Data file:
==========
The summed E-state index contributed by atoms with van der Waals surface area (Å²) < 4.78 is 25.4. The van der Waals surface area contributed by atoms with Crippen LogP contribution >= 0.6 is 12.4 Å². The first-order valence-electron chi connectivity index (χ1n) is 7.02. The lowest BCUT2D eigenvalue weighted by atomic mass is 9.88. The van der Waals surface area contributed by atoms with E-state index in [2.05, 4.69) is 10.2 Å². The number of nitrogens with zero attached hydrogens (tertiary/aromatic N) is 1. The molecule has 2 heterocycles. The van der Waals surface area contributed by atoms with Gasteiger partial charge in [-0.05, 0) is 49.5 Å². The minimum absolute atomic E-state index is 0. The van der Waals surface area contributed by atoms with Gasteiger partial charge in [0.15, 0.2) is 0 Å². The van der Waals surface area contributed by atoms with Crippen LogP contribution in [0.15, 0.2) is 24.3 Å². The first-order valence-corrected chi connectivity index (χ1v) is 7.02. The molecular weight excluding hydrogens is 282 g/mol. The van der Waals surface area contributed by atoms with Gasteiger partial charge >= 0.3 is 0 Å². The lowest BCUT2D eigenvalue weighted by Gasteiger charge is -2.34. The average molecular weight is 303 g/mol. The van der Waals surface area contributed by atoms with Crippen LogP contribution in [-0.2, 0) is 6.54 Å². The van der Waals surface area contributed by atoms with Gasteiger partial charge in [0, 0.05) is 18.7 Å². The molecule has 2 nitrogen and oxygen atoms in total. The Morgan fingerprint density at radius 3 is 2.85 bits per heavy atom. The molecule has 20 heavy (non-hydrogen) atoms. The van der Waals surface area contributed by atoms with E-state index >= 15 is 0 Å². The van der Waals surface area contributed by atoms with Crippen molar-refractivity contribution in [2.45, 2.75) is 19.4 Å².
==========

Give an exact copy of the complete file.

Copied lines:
The summed E-state index contributed by atoms with van der Waals surface area (Å²) < 4.78 is 25.4. The van der Waals surface area contributed by atoms with Crippen LogP contribution >= 0.6 is 12.4 Å². The first-order valence-electron chi connectivity index (χ1n) is 7.02. The lowest BCUT2D eigenvalue weighted by atomic mass is 9.88. The van der Waals surface area contributed by atoms with E-state index in [2.05, 4.69) is 10.2 Å². The number of nitrogens with zero attached hydrogens (tertiary/aromatic N) is 1. The molecule has 2 heterocycles. The van der Waals surface area contributed by atoms with Gasteiger partial charge in [-0.05, 0) is 49.5 Å². The minimum absolute atomic E-state index is 0. The van der Waals surface area contributed by atoms with Gasteiger partial charge in [0.15, 0.2) is 0 Å². The van der Waals surface area contributed by atoms with Crippen LogP contribution in [0.15, 0.2) is 24.3 Å². The first-order valence-corrected chi connectivity index (χ1v) is 7.02. The molecular weight excluding hydrogens is 282 g/mol. The van der Waals surface area contributed by atoms with Gasteiger partial charge >= 0.3 is 0 Å². The lowest BCUT2D eigenvalue weighted by Gasteiger charge is -2.34. The average molecular weight is 303 g/mol. The van der Waals surface area contributed by atoms with Crippen LogP contribution in [-0.2, 0) is 6.54 Å². The van der Waals surface area contributed by atoms with Gasteiger partial charge in [0, 0.05) is 18.7 Å². The molecule has 2 nitrogen and oxygen atoms in total. The Morgan fingerprint density at radius 3 is 2.85 bits per heavy atom. The molecule has 20 heavy (non-hydrogen) atoms. The van der Waals surface area contributed by atoms with E-state index >= 15 is 0 Å². The van der Waals surface area contributed by atoms with Crippen molar-refractivity contribution in [2.45, 2.75) is 19.4 Å².